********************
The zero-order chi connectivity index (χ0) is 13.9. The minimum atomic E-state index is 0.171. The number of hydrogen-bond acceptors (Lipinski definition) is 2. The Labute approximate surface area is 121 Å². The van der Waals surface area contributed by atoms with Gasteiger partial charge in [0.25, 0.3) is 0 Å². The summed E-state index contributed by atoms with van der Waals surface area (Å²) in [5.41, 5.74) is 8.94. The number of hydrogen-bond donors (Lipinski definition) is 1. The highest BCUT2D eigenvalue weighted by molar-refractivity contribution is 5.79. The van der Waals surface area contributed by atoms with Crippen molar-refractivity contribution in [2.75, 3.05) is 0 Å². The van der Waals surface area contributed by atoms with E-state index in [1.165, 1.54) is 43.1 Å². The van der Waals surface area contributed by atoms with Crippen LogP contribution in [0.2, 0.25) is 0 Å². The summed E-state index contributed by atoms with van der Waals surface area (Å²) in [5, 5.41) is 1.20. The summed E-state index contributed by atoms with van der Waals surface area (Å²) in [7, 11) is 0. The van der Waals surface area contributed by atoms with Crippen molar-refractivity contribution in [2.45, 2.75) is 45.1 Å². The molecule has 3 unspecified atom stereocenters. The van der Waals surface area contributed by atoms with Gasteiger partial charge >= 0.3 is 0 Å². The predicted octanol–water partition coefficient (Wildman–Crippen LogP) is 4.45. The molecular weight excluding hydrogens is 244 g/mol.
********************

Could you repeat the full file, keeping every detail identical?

The zero-order chi connectivity index (χ0) is 13.9. The minimum atomic E-state index is 0.171. The number of hydrogen-bond acceptors (Lipinski definition) is 2. The Labute approximate surface area is 121 Å². The van der Waals surface area contributed by atoms with Gasteiger partial charge in [0.25, 0.3) is 0 Å². The summed E-state index contributed by atoms with van der Waals surface area (Å²) in [5.41, 5.74) is 8.94. The number of hydrogen-bond donors (Lipinski definition) is 1. The highest BCUT2D eigenvalue weighted by molar-refractivity contribution is 5.79. The van der Waals surface area contributed by atoms with Crippen molar-refractivity contribution in [2.75, 3.05) is 0 Å². The van der Waals surface area contributed by atoms with E-state index in [1.165, 1.54) is 43.1 Å². The van der Waals surface area contributed by atoms with Crippen LogP contribution in [0.2, 0.25) is 0 Å². The summed E-state index contributed by atoms with van der Waals surface area (Å²) in [5, 5.41) is 1.20. The summed E-state index contributed by atoms with van der Waals surface area (Å²) in [7, 11) is 0. The van der Waals surface area contributed by atoms with Crippen molar-refractivity contribution in [2.45, 2.75) is 45.1 Å². The molecule has 3 unspecified atom stereocenters. The van der Waals surface area contributed by atoms with Gasteiger partial charge >= 0.3 is 0 Å². The predicted octanol–water partition coefficient (Wildman–Crippen LogP) is 4.45. The molecular weight excluding hydrogens is 244 g/mol.